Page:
After class, as we all allowed our bodies to cool down, I lay on my yoga mat and meditated. I forced out all the thoughts that usually persist in my mind ("What will I make for dinner?" "I wonder if Justin finished his homework." "What do I have to address when I get back to work tomorrow?") and I focused only on Jesus. I thought about the blessings I had - from the big ones to the smallest. My children, the roof over my head, the money in the bank, the food in my pantry, the career I have, the mobility of my limbs, the family I have, my sense of humor, my beautiful pedicure, my unshakable faith. I got up from the mat, went to the locker room and this time I didn't feel as weak. Instead, I felt renewed.
In the years since then, I haven't always been consistent in my yoga class. I used to go three times a week. Lately, I'm lucky if I make it three times a month. But I have made silent meditation a part of my everyday routine. Every morning, I rise before the sun comes up. I go into my home office/prayer closet and I sit alone in the dark in my father's old recliner. I close my eyes, I breathe deeply and I leave myself alone. I meditate on the blessings that I have. I make plans for how I can bless others on this day. I remind myself that I am wonderfully made. And then I pray. My conversations with God each morning have made all the difference in my spiritual, emotional, and mental well being. I am rooted and grounded in my faith and I have found happiness unlike anything I ever imagined possible. In fact, my conversations with God have become my favorite part of the day. I lay all my concerns, my problems, my triumphs and my joy before Him. And he speaks to me, in turn. It is incredible. Meditating has taken me to another level. I have mastered the art of drowning out all of the noise around me - which is no small feat in a city full of sirens, horns honking and loud, obnoxious people - and I've learned to focus on my own thoughts. I can silence the incessant chatter and mayhem around me and be alone with myself even in the most crowded of venues.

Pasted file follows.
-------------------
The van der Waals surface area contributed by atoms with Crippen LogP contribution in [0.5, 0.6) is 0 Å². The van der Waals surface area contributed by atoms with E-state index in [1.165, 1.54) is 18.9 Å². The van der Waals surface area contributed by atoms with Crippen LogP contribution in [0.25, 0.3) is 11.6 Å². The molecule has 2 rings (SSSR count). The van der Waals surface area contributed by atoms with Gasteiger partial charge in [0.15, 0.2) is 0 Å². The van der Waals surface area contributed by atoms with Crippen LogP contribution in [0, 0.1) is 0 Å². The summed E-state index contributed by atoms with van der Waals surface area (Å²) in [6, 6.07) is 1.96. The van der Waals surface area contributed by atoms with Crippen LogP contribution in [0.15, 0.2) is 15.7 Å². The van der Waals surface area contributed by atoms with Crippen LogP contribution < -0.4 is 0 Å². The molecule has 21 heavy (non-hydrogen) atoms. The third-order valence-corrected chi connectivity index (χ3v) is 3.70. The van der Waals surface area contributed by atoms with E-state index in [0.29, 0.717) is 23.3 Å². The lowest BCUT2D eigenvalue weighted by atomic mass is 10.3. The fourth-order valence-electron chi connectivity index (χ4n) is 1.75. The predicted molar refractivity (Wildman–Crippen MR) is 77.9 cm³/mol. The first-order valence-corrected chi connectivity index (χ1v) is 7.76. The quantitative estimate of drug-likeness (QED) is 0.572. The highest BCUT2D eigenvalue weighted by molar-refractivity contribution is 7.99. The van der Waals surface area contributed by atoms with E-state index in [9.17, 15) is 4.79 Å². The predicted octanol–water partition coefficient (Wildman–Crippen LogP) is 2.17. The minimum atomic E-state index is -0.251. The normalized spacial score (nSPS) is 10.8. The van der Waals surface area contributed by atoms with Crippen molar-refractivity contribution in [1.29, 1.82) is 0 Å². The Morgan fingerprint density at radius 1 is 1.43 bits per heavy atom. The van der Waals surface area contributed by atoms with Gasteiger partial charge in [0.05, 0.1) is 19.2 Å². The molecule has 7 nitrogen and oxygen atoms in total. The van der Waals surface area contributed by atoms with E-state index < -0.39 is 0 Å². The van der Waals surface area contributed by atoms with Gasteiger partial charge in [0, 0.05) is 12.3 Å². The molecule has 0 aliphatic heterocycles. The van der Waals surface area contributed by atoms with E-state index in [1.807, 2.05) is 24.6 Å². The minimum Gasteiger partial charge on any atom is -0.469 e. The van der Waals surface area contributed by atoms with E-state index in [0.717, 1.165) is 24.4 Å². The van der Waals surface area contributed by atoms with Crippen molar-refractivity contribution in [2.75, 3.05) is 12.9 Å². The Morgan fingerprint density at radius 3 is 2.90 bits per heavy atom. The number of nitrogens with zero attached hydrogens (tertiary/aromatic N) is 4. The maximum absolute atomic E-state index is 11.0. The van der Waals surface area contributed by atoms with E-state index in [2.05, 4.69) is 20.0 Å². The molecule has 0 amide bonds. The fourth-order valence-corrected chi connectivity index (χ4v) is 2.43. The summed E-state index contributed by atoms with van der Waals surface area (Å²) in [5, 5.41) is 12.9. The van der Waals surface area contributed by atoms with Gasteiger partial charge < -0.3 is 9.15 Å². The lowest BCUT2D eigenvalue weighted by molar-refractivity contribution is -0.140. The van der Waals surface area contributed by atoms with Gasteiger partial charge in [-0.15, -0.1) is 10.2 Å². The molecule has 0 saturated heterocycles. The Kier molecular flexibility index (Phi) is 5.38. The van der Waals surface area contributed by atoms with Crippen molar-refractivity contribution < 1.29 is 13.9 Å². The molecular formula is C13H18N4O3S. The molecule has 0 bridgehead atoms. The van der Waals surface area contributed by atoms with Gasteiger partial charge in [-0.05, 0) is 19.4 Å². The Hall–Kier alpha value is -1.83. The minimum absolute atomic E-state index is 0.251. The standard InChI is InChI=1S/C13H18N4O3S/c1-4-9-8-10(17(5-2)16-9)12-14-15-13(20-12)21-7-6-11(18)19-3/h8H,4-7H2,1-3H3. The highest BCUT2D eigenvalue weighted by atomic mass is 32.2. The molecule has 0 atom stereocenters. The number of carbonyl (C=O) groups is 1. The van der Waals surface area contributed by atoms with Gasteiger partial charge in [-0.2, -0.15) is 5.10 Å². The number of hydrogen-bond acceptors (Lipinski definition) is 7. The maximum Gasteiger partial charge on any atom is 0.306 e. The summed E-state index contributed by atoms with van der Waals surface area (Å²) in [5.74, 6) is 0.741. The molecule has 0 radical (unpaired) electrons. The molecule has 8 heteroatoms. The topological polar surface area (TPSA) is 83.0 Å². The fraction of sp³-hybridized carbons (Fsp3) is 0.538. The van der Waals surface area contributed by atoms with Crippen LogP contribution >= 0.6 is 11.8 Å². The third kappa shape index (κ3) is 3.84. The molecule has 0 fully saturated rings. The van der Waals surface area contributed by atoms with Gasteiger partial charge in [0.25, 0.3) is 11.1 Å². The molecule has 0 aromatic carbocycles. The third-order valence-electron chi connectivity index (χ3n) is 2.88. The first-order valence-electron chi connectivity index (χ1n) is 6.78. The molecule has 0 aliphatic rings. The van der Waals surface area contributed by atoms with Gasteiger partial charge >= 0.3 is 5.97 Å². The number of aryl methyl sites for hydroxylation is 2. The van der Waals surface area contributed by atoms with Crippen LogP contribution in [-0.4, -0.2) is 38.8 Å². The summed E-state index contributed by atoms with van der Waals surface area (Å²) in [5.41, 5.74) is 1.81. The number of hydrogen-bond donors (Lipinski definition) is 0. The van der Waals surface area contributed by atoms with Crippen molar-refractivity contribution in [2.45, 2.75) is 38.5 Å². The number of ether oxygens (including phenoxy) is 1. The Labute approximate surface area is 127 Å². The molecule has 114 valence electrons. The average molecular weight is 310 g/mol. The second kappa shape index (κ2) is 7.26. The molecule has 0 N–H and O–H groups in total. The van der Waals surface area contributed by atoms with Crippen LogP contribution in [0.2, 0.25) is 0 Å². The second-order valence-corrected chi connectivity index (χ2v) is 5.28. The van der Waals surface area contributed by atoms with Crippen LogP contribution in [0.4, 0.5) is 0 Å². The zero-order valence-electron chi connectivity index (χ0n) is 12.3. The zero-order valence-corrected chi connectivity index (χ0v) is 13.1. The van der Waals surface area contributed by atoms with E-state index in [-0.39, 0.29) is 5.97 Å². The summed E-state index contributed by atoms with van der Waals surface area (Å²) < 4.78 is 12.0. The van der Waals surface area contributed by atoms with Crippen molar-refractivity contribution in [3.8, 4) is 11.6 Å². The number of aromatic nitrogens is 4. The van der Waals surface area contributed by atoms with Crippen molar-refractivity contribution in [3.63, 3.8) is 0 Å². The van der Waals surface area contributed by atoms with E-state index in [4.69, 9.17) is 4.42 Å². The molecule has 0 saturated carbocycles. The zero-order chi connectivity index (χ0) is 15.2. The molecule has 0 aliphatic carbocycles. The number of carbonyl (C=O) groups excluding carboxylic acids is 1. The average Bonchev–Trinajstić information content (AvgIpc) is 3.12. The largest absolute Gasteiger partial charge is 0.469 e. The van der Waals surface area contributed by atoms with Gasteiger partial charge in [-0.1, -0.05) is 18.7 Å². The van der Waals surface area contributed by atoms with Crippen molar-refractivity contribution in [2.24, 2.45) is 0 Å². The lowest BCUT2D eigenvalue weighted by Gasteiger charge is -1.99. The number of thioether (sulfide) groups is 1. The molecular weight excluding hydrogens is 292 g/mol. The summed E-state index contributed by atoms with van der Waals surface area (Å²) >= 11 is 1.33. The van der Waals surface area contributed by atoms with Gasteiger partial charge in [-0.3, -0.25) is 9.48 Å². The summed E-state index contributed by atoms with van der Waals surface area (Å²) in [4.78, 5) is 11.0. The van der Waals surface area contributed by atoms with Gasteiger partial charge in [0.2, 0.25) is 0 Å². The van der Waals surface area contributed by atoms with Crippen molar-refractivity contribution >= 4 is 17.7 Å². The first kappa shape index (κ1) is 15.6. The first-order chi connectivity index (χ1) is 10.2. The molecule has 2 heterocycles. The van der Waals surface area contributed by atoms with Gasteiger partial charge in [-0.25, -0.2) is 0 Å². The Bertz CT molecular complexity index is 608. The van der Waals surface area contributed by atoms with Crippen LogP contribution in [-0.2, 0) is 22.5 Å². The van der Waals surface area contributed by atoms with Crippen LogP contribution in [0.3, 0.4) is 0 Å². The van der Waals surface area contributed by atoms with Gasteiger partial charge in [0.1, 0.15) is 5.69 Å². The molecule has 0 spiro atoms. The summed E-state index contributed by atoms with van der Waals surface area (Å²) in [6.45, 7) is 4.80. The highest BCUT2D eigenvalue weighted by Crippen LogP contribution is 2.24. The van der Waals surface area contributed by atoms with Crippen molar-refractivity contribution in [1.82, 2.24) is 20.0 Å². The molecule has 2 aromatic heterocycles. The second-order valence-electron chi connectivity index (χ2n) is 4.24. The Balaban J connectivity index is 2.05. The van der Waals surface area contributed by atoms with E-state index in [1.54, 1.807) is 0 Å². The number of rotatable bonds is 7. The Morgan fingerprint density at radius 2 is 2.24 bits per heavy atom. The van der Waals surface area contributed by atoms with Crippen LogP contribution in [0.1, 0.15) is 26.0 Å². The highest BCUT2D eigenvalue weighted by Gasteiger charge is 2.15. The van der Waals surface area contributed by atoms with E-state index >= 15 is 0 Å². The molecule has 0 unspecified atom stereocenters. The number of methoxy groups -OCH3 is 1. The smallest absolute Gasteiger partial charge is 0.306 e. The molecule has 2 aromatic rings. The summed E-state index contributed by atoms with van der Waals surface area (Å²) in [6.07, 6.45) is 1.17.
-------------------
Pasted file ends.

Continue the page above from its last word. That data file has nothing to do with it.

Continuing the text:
I urge you to find your center and add meditation and prayer to your life. You'll be surprised what you can hear when you silence all the madness around you.
Namaste ("I bow to you.")